This morning a tweet from Rory Cellan-Jones, the BBC technology correspondent, caught my eye:

Looking back through his timeline took me to a Facebook page for the ‘BBC Tech Tent’ where Rory discussed the BBC team’s experiments with Facebook and Twitter ads.

That got me thinking.

I played around with Twitter analytics when it launched and found it pretty fascinating. However, I started to become a bit too obsessed with ‘engagement’ and put it to one side. At the end of the day, I’m not actually that bothered how many people follow me. It’s all about the exchange of ideas and having a rich information environment.

What this morning’s activity did do was give me a nudge down the path of trying out Twitter ads. I been considering it for a while and so decided to bite the bullet and set up three promoted tweets. They will show in people’s timelines over the weekend and all point towards my ebook, The Essential Elements of Digital Literacies:

Promoted tweets

As you can see, I’ve set up three different promoted tweets with the same image but slightly different text and calls to action (Learn / Order / View). I’ve put $50 in the pot  – $25 split between Saturday and Sunday – and limited the target audience to English. Specifying areas/localities to target is mandatory, so I went with UK, USA, Canada, Australia, and New Zealand. For some reason I couldn’t specify India?

This is an experiment. Would I like more people to read my book? Absolutely. But it’s not just about that. The main thing here is playing with Twitter ads so I know how (if!) they work. After Gumroad’s commission and the 10% discount, I need less than 10 additional people to buy my ebook to break even. I’ll let you know the outcome. 🙂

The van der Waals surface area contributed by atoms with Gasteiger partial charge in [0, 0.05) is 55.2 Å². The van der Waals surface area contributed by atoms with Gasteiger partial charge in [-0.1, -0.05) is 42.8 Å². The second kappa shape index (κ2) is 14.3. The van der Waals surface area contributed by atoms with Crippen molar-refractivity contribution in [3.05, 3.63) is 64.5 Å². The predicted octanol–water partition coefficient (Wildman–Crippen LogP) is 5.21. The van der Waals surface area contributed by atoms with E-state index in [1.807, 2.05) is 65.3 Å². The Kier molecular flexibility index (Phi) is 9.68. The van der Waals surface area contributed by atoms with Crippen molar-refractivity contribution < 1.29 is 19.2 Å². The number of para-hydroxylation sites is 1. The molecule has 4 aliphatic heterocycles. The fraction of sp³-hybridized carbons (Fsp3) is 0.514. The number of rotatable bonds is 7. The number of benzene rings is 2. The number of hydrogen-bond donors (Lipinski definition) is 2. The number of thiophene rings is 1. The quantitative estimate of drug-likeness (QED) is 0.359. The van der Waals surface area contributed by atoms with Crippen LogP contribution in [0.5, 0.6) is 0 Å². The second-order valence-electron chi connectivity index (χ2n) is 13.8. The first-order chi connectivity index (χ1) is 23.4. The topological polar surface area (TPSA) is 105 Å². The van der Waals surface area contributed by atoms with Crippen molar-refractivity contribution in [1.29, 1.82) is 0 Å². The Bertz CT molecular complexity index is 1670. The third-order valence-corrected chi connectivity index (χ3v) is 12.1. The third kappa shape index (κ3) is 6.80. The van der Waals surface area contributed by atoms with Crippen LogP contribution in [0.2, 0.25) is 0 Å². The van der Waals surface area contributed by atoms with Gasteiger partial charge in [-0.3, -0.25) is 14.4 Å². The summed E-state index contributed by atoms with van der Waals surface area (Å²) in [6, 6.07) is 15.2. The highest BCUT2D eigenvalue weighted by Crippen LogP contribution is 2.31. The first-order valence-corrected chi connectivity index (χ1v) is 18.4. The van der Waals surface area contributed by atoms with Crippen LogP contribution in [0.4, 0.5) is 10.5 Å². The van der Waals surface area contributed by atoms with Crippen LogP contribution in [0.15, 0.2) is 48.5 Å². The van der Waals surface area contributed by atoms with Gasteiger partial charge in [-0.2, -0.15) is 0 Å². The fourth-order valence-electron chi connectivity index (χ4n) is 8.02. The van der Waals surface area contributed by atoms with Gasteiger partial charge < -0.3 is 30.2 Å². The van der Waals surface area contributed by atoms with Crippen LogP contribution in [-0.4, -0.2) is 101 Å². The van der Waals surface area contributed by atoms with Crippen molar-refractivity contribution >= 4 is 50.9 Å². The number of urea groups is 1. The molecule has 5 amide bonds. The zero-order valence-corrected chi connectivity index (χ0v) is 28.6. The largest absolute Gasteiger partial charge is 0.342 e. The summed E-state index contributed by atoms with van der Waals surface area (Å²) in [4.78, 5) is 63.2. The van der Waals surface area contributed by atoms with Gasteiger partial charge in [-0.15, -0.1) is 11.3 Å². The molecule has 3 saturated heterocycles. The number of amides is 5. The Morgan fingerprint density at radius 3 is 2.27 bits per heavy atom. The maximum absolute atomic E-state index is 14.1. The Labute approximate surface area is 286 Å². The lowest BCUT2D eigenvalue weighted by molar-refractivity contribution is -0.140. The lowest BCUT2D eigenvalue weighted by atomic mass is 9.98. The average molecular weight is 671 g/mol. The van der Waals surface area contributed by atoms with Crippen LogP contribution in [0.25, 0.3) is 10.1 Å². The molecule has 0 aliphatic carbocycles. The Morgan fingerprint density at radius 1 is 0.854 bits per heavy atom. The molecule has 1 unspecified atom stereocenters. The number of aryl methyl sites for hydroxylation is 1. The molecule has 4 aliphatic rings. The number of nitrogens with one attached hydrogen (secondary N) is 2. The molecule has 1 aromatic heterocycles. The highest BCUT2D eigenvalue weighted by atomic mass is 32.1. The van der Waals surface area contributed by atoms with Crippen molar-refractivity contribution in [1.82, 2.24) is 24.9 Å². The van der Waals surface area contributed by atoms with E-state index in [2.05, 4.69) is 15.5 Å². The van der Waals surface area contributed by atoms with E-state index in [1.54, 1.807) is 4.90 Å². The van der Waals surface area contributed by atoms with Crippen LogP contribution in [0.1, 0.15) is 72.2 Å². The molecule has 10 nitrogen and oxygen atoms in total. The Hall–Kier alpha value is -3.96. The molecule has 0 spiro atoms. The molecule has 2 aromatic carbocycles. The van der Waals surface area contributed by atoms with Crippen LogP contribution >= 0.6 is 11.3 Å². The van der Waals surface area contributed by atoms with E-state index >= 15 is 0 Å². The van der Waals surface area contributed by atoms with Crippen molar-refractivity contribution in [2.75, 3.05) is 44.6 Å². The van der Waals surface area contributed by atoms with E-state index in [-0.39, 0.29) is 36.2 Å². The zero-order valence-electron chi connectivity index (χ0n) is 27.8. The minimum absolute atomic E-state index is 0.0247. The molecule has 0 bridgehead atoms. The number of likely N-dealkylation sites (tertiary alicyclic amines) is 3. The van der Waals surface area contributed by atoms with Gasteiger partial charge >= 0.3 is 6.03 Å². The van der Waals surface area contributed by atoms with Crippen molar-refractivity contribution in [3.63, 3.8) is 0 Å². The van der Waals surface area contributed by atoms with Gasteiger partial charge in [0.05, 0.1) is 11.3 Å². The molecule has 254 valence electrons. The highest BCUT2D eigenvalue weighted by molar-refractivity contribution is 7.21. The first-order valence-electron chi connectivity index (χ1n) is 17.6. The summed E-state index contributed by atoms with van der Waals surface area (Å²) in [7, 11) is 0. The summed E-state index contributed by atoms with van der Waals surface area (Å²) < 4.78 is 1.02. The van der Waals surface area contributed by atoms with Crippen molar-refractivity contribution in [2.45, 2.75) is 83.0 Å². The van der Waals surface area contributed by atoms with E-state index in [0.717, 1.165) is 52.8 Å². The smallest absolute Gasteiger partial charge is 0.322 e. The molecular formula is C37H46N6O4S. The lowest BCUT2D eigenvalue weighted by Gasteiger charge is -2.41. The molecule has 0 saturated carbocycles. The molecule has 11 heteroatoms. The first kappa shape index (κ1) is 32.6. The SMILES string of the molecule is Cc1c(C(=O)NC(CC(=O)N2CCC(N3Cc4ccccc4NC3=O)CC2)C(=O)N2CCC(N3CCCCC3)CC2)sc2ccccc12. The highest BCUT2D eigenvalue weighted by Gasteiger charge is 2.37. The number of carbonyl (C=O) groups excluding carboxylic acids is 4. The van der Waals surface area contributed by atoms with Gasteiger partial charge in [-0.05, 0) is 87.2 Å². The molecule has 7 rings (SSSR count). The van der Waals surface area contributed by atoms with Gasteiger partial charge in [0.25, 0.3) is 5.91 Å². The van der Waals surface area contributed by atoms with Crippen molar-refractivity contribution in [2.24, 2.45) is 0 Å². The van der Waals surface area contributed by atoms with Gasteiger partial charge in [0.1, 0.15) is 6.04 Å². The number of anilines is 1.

Curate or Be Curated: Why Our Information Environment is Crucial to a Flourishing Democracy, Civil Society [DMLcentral]

Curate or Be Curated: Why Our Information Environment is Crucial to a Flourishing Democracy, Civil Society | DMLcentral 2014-10-24 08-02-37

My latest post for DMLcentral is up. Entitled Curate or Be Curated: Why Our Information Environment is Crucial to a Flourishing Democracy, Civil Society it’s a slightly longer post than usual. My aim is to get educators to think about their own information environment and that which they’re promoting to their students:

The problem with social networks as news platforms is that they are not neutral spaces. Perhaps the easiest way to get quickly to the nub of the issue is to ask how they are funded. The answer is clear and unequivocal: through advertising. The two biggest social networks, Twitter and Facebook (which also owns Instagram and WhatsApp), are effectively “services with shareholders.” Your interactions with other people, with media, and with adverts, are what provide shareholder value. Lest we forget, CEOs of publicly-listed companies have a legal obligation to provide shareholder value. In an advertising-fueled online world this means continually increasing the number of eyeballs looking at (and fingers clicking on) content.

Click here to read the post.

I’ve closed comments here to encourage you to leave them on the original post. I look forward to your feedback!

PS You might also be interested in Ian O’Byrne’s response to the post.

Twitter, algorithms, and digital dystopias


My apologies for the long post. I’m channeling my inner Mark Twain when I say I didn’t have time to write a shorter one.

I woke up this morning to a couple of great links shared by John Johnston on Twitter. Don’t Be a Platform Pawn by Alan Levine led me to Frank Chimero’s From the Porch to the Street and then onto a post about The Evaporative Cooling Effect which, in turn, cites this paper.  The other link, Waffle on Social Media took me to a post called Community Services which led to What’s a Twitter Timeline?

What did we used to do before Twitter?